Yes, the Rowlanator is necessary with our Glock 30 and XDm 3.8” Conversions to control the speed of their lightweight slides.

Four main things work to influence slide velocity and acceleration: 

  1. cartridge you fire
  2. recoil spring tension
  3. barrel compensation
  4. slide weight.

(1). The Mighty 460 Rowland® is three to four times more powerful than the round your stock gun is set up to fire. (2). Recoil spring tension works directly against the slide to slow it’s velocity and acceleration. As this tension is increased, the range of force that it can handle while still permitting a full and smooth slide cycle decreases, until increasing it further becomes impractical. Moderate recoil spring tensions are best. (3). Our trademark Compensators and Ported Barrels are sized to match powerful 460 Rowland® and provide maximum downward force. This force momentarily locks up the chamber and reduces gas pressure before the slide is free to move. There is nothing more we can do at this end. (4). Lastly: how can we increase slide weight? ….by designing and providing a weighted replacement for your stock rear sight … that’s how! And it has worked extremely well.

What About the Rowlanator on Larger Guns?
  • The Rowlanator rear-sight replacement was originally developed for compact guns with lightweight slides.
  • By replacing your stock rear sight with our Rowlanator you will resist slide acceleration precisely and evenly throughout it’s entire cycle.
  • It is a necessary component of Conversions for guns like the XD 3.8″ Compact and the Glock 30, but will tame slide action and reduce felt recoil for many of our larger Conversions as well.
  • With its integral sight groove and glow-in-the-dark owl-eye rear sights, you can find and line up your front sight faster than ever before for rapid target re-acquisition.
  • We especially like it on the Glock 21 and the XD 4″ as well as several other guns.
What is the “Pin and Weld” option?
  • The purpose of the Pin and Weld option is to permanently secure the Compensator to the barrel to make it legal in California and other restrictive states.
  • With the exception of the 1911, the customer must send their slide to 460 Rowland for pinning.
  • For the 1911, the barrel is removable/replaceable even after the Compensator is attached, so only the barrel need be sent. In the case of a new Conversion sale, we can pin the Compensator before shipping the order.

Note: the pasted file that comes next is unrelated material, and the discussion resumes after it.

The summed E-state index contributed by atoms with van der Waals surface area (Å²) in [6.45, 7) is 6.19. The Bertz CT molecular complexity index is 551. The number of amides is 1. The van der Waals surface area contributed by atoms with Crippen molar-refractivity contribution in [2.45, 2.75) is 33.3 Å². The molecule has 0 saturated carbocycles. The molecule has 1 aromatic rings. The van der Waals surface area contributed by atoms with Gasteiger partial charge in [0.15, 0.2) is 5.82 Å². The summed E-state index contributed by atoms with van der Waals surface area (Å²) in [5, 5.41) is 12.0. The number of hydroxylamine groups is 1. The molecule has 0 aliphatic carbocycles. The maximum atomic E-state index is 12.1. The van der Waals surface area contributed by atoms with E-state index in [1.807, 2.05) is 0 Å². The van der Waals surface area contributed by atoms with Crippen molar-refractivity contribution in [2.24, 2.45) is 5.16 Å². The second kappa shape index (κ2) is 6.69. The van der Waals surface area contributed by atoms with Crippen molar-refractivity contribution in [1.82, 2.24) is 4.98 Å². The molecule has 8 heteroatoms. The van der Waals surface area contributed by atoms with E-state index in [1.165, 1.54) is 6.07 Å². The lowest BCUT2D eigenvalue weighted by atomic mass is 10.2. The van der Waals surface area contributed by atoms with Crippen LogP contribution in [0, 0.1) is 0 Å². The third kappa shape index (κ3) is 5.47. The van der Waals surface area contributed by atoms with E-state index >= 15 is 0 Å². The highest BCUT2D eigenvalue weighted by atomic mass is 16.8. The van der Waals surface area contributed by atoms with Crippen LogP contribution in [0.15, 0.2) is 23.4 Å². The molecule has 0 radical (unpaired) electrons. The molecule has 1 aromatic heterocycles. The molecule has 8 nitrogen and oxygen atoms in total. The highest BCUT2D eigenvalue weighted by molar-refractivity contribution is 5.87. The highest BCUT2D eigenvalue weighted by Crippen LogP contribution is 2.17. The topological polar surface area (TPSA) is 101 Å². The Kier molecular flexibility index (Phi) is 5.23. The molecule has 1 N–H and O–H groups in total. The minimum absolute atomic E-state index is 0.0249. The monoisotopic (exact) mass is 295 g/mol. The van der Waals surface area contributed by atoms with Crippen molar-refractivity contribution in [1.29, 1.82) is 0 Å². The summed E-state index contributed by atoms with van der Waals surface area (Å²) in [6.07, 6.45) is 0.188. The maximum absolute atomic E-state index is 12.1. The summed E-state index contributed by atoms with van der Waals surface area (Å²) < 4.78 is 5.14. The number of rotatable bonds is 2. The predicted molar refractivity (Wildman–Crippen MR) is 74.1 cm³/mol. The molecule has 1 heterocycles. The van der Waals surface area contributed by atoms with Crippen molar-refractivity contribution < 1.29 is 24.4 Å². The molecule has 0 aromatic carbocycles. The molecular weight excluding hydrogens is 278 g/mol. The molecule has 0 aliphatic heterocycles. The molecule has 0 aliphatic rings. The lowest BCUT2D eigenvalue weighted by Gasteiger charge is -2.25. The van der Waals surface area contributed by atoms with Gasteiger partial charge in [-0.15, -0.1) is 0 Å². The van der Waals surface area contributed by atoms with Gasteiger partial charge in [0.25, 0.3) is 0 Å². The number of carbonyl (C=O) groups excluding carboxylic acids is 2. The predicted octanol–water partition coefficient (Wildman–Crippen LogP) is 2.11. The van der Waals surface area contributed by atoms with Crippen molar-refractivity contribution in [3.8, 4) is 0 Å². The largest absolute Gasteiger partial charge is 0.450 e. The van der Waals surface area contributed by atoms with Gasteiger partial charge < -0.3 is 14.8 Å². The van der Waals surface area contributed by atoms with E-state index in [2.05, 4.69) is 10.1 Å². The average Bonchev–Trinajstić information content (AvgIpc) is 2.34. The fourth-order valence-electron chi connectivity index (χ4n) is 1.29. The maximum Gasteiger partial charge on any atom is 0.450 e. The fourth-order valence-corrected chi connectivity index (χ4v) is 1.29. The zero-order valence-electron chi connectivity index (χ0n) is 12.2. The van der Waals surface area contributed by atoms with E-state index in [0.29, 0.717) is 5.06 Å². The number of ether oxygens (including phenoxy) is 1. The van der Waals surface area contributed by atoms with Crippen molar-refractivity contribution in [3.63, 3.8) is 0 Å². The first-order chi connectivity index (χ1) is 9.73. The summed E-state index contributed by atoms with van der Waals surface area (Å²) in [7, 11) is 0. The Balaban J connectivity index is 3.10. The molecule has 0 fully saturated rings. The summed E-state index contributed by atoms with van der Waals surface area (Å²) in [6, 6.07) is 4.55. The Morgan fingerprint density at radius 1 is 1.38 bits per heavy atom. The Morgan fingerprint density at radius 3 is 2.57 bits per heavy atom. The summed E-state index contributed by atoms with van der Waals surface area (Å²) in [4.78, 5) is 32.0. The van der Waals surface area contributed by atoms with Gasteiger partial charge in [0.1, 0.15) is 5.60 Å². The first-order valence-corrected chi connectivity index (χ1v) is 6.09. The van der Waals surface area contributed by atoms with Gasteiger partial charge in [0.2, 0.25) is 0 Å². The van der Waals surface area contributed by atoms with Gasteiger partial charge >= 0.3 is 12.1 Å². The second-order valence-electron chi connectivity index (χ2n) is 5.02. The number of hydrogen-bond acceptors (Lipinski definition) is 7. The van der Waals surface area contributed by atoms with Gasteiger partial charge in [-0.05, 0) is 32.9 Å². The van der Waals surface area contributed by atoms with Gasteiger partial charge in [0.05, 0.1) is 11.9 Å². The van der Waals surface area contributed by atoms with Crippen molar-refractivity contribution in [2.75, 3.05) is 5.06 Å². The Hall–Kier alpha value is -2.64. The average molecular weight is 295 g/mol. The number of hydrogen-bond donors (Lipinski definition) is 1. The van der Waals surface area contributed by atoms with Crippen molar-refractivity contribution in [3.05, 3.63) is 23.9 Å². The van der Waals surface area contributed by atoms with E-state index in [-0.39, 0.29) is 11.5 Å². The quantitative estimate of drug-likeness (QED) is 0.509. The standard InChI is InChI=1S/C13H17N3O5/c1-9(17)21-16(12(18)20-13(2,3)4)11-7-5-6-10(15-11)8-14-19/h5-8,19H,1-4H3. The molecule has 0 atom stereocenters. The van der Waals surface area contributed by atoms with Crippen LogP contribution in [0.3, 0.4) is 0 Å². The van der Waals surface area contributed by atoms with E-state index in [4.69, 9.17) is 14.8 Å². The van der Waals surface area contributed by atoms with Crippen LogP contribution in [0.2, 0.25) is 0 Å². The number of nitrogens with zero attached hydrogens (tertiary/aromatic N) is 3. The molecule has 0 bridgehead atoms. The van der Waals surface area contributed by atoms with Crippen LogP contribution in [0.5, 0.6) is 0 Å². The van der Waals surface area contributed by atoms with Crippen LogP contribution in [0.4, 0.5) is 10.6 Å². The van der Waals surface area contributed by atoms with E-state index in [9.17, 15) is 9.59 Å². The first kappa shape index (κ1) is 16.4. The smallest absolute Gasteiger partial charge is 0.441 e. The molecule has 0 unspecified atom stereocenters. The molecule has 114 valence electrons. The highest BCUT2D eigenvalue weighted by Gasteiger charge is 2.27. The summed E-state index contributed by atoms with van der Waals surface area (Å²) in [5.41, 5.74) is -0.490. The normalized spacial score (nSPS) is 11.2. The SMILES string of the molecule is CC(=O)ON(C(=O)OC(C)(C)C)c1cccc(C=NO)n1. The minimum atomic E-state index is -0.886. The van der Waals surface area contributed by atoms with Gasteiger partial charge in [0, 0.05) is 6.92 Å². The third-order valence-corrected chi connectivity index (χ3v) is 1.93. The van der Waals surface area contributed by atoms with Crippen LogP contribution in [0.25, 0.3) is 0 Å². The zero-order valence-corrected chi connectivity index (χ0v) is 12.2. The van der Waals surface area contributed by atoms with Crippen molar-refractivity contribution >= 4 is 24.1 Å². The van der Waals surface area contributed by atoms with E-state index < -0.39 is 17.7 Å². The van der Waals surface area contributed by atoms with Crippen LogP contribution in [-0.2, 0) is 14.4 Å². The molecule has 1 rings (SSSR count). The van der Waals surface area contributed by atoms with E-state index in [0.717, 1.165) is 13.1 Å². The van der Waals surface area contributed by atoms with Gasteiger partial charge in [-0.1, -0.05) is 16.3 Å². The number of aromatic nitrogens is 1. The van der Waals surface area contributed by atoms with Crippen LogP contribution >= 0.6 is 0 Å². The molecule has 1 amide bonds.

What is the “Colt Hood” Option?
  • While all 1911’s are built to the classic original design of John Browning, many manufacturers like to put their own unique “stamp” on their guns. In the case of the Colt, the barrel hood is just a little bit different from a standard 1911. Our machinists polish the left side (facing) of the hood just a little bit to make it conform to your gun.
  • You do NOT have to send your gun to us. With the Colt hood adjustment made, your Conversion is ready for you to install yourself.
What is the “Gen 4” Option:
  • The recoil spring assembly for the Glock 21 and Glock 19 are a bit different than the RSA’s for the earlier generations. The Gen 4 Option is an adapter to enable you to use the .460 Rowland®  Flat Wound recoil spring assembly that is a part of the Conversions for those guns
What is “Stove-Piping” and What Causes It?
  • A “stovepipe” is an empty case being caught between the slide and barrel with the empty end of the case straight up, as a stove pipe would be from a wood stove.
  • This is caused by a failure to properly extract and eject and can be caused by a “limp” or loose wrist while shooting, a faulty extractor , ejector, faulty magazine or a too-strong recoil spring.
  • To correct the problem start by addressing the grip and wrist first, then change magazines; then, if that doesn’t help, take a look at the recoil spring, extractor and ejector (in that order).
I Have a 1911 That Was “Custom Fit” by the Manufacturer….Will your Conversion work?
  • It should work just fine but your “Custom Shop” creation did not come off the line with standard, interchangeable parts. They likely had to fit some parts and so you may have to fit this part also.
  • These are small adjustments that any good 1911 pistol-smith can handle.
  • Or you can ship your gun and Conversion to .460 Rowland® for our $100.00 Custom Fitting. We would install and fit your Conversion and range-test to ensure it is running smoothly.
HOW TO SHIP US YOUR GUN

How to Ship Us Your Gun

There are three good ways to deliver your firearm to .460 Rowland LLC for Conversion…

  • ONE: Hand Deliver Your Gun to Us
  • We will convert it and let you know when you may pick up your Authentic or .960 Rowland® Hand Cannon.
  • TWO: Ship Your Gun via the USPS and Local Gun Shop or FFL
  • 1. Please insure your gun for it’s full replacement cost.
  • 2. A Side-Loading USPS Medium Flat Rate Box (available at any post office free of charge) works well for most guns in their cases; a Top loading Medium Flat Rate Box will work for a gun not in a case.
  • 3. Your dealer will need the very simple US Postal Form 1508 (go to “Useful Links” at the bottom any page on our Website), a copy of our Federal Firearms License (also on our website) and a copy of your dealer’s FFL (which they will supply).